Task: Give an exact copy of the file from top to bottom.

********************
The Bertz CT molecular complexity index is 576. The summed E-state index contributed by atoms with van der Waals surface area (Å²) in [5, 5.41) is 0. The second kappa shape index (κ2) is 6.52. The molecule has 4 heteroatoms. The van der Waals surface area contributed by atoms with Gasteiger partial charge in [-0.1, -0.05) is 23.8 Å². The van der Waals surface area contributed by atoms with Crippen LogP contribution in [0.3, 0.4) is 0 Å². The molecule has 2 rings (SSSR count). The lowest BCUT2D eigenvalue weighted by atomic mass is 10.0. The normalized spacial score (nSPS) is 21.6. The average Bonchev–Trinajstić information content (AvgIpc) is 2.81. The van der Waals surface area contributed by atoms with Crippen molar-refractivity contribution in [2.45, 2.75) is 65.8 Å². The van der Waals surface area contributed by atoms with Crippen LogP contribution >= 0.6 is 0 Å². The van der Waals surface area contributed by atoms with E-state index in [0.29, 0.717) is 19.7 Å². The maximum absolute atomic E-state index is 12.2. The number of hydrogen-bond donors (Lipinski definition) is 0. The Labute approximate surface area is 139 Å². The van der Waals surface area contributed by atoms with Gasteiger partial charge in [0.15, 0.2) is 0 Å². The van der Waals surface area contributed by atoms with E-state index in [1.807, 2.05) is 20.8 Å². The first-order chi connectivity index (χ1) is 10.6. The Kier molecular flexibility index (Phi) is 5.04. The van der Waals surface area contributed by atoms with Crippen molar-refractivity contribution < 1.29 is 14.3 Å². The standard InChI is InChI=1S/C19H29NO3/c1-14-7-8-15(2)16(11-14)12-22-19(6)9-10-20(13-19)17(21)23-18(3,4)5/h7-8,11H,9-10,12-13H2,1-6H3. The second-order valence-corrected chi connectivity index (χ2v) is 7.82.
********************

The Bertz CT molecular complexity index is 576. The summed E-state index contributed by atoms with van der Waals surface area (Å²) in [5, 5.41) is 0. The second kappa shape index (κ2) is 6.52. The molecule has 4 heteroatoms. The van der Waals surface area contributed by atoms with Gasteiger partial charge in [-0.1, -0.05) is 23.8 Å². The van der Waals surface area contributed by atoms with Crippen LogP contribution in [0.3, 0.4) is 0 Å². The molecule has 2 rings (SSSR count). The lowest BCUT2D eigenvalue weighted by atomic mass is 10.0. The normalized spacial score (nSPS) is 21.6. The average Bonchev–Trinajstić information content (AvgIpc) is 2.81. The van der Waals surface area contributed by atoms with Crippen molar-refractivity contribution in [2.45, 2.75) is 65.8 Å². The van der Waals surface area contributed by atoms with Crippen LogP contribution >= 0.6 is 0 Å². The van der Waals surface area contributed by atoms with E-state index in [0.29, 0.717) is 19.7 Å². The maximum absolute atomic E-state index is 12.2. The number of hydrogen-bond donors (Lipinski definition) is 0. The Labute approximate surface area is 139 Å². The van der Waals surface area contributed by atoms with Gasteiger partial charge in [0.15, 0.2) is 0 Å². The van der Waals surface area contributed by atoms with E-state index in [1.807, 2.05) is 20.8 Å². The first-order chi connectivity index (χ1) is 10.6. The Kier molecular flexibility index (Phi) is 5.04. The van der Waals surface area contributed by atoms with Crippen molar-refractivity contribution < 1.29 is 14.3 Å². The standard InChI is InChI=1S/C19H29NO3/c1-14-7-8-15(2)16(11-14)12-22-19(6)9-10-20(13-19)17(21)23-18(3,4)5/h7-8,11H,9-10,12-13H2,1-6H3. The second-order valence-corrected chi connectivity index (χ2v) is 7.82.